Legal Reform overview

Statua with scale

Promoting sound and well-functioning legal systems minimizes risk and assists in the development of an attractive investment climate. The EBRD's Legal Transition Programme contributes to the improvement of the investment climate in the Bank's regions by helping to create investor-friendly, transparent and predictable legal environments in the countries where we invest.

We focus on developing the legal rules, institutions and culture on which a vibrant market-oriented economy depends. In particular, we do this through:

Standard-setting. The Bank participates in and contributes to international standard-setting initiatives.

Assessment of laws and practice. We monitor and analyse the status of legal transition in the countries where we invest and develop measurement tools to assess the legal risk for the Bank's investments. Specific sector assessments benchmark the development of key legal sectors in each country against international or harmonised standards while country law assessments provide a means of judging the progress made by a single country in making its commercial laws internationally acceptable.

Assisting governments. The Bank develops and implements technical cooperation projects in the countries where we invest, which are designed to support local authorities in establishing investor-friendly legal systems.

Outreach. The EBRD collaborates widely in order to advance legal reform and practices. The Bank coordinates closely with other international financial institutions, international organisations and bilateral assistance providers as well as a number of academic institutions in order to facilitate discussion and further publicise best practice.

In addition, the Legal Transition Programme aims to build a body of knowledge of the existing legal frameworks so as to make potential country projects more efficient in terms of input versus outputs as well as more relevant for the country itself.

The Programme focuses on the topics which are most relevant to the EBRD's investment activities and in which the Bank has accumulated the most experience. These currently are:

  • encouraging access to finance, in particular for small and medium-sized enterprises (SMEs)

  • encouraging better corporate governance for companies and financial institutions

  • promoting energy efficiency and renewable energy

  • supporting the development of telecommunications and information and communication technology

  • strengthening institutional context by supporting debt resolution and restructurings

  • strengthening courts performance in contract enforcement

  • developing local capital markets (including money markets)

  • improving the food chain by developing pre- and post-harvest financing tools

  • supporting more efficient regulatory frameworks for natural resources sectors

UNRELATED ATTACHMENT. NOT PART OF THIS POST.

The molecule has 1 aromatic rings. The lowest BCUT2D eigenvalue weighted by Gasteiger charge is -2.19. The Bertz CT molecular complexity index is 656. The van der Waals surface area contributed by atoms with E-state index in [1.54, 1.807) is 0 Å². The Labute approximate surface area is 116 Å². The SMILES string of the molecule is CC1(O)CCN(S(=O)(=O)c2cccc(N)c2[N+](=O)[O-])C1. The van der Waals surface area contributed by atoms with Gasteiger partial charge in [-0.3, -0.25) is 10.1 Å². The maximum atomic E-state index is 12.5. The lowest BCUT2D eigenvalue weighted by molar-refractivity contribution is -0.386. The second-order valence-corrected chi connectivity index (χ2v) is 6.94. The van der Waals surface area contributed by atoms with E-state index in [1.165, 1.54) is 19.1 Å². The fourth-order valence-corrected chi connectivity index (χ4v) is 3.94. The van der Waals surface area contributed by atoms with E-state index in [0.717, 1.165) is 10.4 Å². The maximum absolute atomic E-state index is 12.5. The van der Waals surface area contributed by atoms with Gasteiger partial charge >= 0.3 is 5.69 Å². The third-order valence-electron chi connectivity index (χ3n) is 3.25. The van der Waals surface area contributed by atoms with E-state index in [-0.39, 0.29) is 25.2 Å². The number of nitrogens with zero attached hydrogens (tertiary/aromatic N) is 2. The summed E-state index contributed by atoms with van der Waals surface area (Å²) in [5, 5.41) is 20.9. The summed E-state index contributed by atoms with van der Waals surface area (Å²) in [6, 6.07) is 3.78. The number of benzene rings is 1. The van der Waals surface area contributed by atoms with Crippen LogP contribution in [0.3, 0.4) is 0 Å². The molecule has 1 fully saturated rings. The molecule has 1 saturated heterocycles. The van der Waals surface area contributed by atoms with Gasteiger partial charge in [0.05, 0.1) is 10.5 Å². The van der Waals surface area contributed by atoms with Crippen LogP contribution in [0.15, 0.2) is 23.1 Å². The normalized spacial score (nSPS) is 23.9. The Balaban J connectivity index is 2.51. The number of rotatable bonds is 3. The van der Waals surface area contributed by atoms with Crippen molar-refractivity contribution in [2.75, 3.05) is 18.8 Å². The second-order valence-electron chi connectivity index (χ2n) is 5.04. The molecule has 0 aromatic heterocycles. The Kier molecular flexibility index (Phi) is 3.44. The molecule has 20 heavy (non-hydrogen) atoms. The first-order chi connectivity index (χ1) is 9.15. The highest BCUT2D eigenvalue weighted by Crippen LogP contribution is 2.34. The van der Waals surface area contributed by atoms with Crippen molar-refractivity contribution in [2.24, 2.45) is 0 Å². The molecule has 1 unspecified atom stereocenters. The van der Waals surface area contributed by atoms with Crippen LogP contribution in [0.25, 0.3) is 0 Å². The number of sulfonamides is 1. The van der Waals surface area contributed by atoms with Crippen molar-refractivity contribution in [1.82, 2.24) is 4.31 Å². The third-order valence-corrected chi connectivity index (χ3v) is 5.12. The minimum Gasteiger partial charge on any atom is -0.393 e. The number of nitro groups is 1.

• promoting public-private partnerships in public infrastructure projects

  • strengthening public procurement.

Financial Law Unit

The Financial Law Unit within the EBRD's Legal Transition Team is a specific, dedicated unit focussing on products (debt and equity), and institutions (regulator, financial institutions, courts, registries, etc.) needed for an efficient financial and corporate sector.

The work of the Financial Law Unit encompasses the areas of access to finance, capital markets, corporate governance and debt restructuring and bankruptcy, and, but also engages in work on interdisciplinary themes and projects. By taking a wider view of the legal framework supporting the financial and corporate sector, the Financial Law Unit provides an integrated platform for legal reform at all stages of transition, as well as for cutting-edge research on law and economics in this area.


Starting with the Secured Transactions Project in 1992, the Legal Transition Programme (LTP) has always had a strong focus on issues affecting access to credit and finance in the EBRD region. The further work of LTP on banking, corporate governance, insolvency, and securities markets has solidified its expertise in law reform affecting all stages of the financial life cycle in countries at all levels of transition. The onset of the global financial crisis in 2008 exposed a need for a more integrated approach to law reform in these areas, with a focus on implementation issues and distressed debt.

The EBRD’s unique position as an investor in the countries where it works enables the Financial Law Unit to leverage the EBRD's experience as a market participant to support comprehensive reform work across disciplines, sectors, and institutions.

Today, the Financial Law Unit works to support the EBRD’s mission by contributing to international standard-setting initiatives, monitoring and assessing the status of financial laws in countries where the EBRD works, engaging in technical cooperation activities with local authorities, and producing research and publications to support the understanding of financial law and legal reform in transition economies.

Themes include:

  • Agricultural finance

  • Capital markets (debt, equity and derivatives transactions)

  • Credit reporting systems

  • Debt enforcement and non-performing loans

  • Corporate Governance

  • Factoring

  • Financial Institutions

  • Insolvency and debt restructuring (including out of court)

  • Insolvency administrators regulation

  • Leasing

  • Secured Transactions


Financial Law Unit Contact
Jelena Madir
Chief Counsel and Head of Financial Law Unit
Legal Transition Programme
Tel +44 (0)20 7338 7289